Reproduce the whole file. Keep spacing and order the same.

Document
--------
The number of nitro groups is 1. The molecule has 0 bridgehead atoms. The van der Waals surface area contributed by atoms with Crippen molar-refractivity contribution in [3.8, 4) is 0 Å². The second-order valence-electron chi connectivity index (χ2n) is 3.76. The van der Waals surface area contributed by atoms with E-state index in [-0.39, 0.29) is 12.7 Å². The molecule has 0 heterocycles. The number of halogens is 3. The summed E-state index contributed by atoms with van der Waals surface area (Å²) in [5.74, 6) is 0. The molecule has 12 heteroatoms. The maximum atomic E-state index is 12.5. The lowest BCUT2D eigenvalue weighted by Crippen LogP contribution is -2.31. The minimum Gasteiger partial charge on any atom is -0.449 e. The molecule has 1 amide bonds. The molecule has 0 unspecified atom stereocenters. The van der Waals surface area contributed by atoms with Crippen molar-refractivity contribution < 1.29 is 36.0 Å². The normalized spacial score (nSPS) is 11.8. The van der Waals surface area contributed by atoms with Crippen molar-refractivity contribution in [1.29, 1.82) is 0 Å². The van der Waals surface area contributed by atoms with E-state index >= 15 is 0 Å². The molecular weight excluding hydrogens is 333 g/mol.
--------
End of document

The number of nitro groups is 1. The molecule has 0 bridgehead atoms. The van der Waals surface area contributed by atoms with Crippen molar-refractivity contribution in [3.8, 4) is 0 Å². The second-order valence-electron chi connectivity index (χ2n) is 3.76. The van der Waals surface area contributed by atoms with E-state index in [-0.39, 0.29) is 12.7 Å². The molecule has 0 heterocycles. The number of halogens is 3. The summed E-state index contributed by atoms with van der Waals surface area (Å²) in [5.74, 6) is 0. The molecule has 12 heteroatoms. The maximum atomic E-state index is 12.5. The lowest BCUT2D eigenvalue weighted by Crippen LogP contribution is -2.31. The minimum Gasteiger partial charge on any atom is -0.449 e. The molecule has 1 amide bonds. The molecule has 0 unspecified atom stereocenters. The van der Waals surface area contributed by atoms with Crippen molar-refractivity contribution < 1.29 is 36.0 Å². The normalized spacial score (nSPS) is 11.8. The van der Waals surface area contributed by atoms with Crippen molar-refractivity contribution in [1.29, 1.82) is 0 Å². The van der Waals surface area contributed by atoms with E-state index >= 15 is 0 Å². The molecular weight excluding hydrogens is 333 g/mol.